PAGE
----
The contributors [to this book] have first-hand experience of conducting research on interventions for drug users and approach the issues from a criminological/criminal justice perspective?'Drug Interventions in Criminal Justice' usefully brings thoughtful considerations of a range of research studies together in a coherent and structured way. It engages with the challenges of 'coerced' intervention and provides some fascinating insights into the murky waters that lie beneath 'effective' interventions. Indeed, the content of this book, without doing so directly, provides some impetus for those advocating the need for drug policy to take a broader social contextualisation of drug use and responses to it.
British Journal of Community Justice, Vol 9, Issues 1 & 2 special issue on the Rehabilitation Revolution
Under the New Labour government, breaking the apparent link between drug use and crime became one of the main aims of drug policy. A wide range of initiatives to tackle drug-related crime were introduced under the auspices of the Drug Interventions Programme and criminal justice agencies became key players in channelling drug users into treatment.
This book focuses on the range of drug interventions now available at all stages in the criminal justice process that have been put in place to reduce drug-related offending. It comprises of a series of eight chapters from eleven authors who were all actively engaged in researching these new initiatives from criminological and criminal justice perspectives. Each chapter brings together theory, policy and research (including the author's own research) to provide a thorough review and analysis of the operation, impact and effectiveness of one or more drug interventions. A further chapter is dedicated to researching drug interventions in criminal justice. The book also contains a further resources section.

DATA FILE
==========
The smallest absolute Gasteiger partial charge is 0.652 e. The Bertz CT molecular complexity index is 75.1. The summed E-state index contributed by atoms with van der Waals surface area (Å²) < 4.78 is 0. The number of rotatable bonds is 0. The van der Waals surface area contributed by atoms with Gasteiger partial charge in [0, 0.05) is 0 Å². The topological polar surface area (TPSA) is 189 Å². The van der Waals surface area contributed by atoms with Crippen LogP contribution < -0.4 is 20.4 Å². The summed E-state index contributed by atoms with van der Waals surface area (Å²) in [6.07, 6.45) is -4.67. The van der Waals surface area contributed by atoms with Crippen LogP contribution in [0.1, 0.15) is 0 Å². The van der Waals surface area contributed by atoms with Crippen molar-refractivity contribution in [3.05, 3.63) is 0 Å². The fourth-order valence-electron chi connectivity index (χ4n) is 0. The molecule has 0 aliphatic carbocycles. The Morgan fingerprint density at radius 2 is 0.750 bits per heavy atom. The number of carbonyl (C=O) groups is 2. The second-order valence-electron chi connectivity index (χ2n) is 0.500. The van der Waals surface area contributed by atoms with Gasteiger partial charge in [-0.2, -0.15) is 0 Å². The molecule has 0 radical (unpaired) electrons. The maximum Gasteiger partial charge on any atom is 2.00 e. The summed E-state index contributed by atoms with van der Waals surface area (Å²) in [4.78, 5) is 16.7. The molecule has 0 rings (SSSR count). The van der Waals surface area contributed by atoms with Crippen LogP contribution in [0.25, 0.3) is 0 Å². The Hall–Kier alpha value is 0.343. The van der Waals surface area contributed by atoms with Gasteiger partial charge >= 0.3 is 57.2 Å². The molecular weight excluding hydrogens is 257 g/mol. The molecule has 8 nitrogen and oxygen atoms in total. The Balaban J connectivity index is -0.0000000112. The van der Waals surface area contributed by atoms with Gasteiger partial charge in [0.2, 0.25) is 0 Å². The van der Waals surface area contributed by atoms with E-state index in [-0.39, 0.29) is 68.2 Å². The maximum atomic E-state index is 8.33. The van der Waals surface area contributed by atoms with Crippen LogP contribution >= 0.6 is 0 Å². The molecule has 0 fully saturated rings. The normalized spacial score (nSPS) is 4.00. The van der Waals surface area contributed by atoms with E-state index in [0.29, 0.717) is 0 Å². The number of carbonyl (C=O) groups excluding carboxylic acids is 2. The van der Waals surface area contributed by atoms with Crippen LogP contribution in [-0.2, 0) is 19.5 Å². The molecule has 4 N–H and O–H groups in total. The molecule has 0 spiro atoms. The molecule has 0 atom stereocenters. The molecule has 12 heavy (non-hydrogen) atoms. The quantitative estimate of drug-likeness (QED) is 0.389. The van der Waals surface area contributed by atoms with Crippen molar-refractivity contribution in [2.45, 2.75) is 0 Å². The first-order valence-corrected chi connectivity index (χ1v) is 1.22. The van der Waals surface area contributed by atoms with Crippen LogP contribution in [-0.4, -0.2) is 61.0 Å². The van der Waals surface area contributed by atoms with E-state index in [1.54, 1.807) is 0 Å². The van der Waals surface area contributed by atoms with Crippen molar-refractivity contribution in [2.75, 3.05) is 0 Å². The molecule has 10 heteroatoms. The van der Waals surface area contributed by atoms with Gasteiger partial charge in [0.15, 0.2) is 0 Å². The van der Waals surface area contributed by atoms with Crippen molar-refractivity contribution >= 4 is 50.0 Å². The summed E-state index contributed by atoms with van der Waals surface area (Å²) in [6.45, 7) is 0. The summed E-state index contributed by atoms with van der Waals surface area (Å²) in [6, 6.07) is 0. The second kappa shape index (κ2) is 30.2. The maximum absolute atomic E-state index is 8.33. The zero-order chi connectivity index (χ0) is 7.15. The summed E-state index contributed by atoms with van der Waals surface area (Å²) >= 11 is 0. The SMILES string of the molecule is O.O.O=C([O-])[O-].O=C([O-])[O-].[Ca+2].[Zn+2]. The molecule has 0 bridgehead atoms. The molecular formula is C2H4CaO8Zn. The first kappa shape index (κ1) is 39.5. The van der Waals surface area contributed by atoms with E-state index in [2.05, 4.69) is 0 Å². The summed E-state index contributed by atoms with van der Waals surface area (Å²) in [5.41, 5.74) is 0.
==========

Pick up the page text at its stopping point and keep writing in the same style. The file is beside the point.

Drug Interventions in Criminal Justice is a key text for students and academics in the fields of criminology and criminal justice, social policy and social work, health and social care, and addiction studies. It is essential reading for professionals and policy-makers working in for drug sector and criminal justice organisations.
Contributors: Anthea Hucklesby, Stuart Lister, George Mair, Gill McIvor, Matthew Millings, Ian Paylor, Layla Skinns, Alex Stevens, Paul Turnbull, Alison Wilson, and Emma Wincup.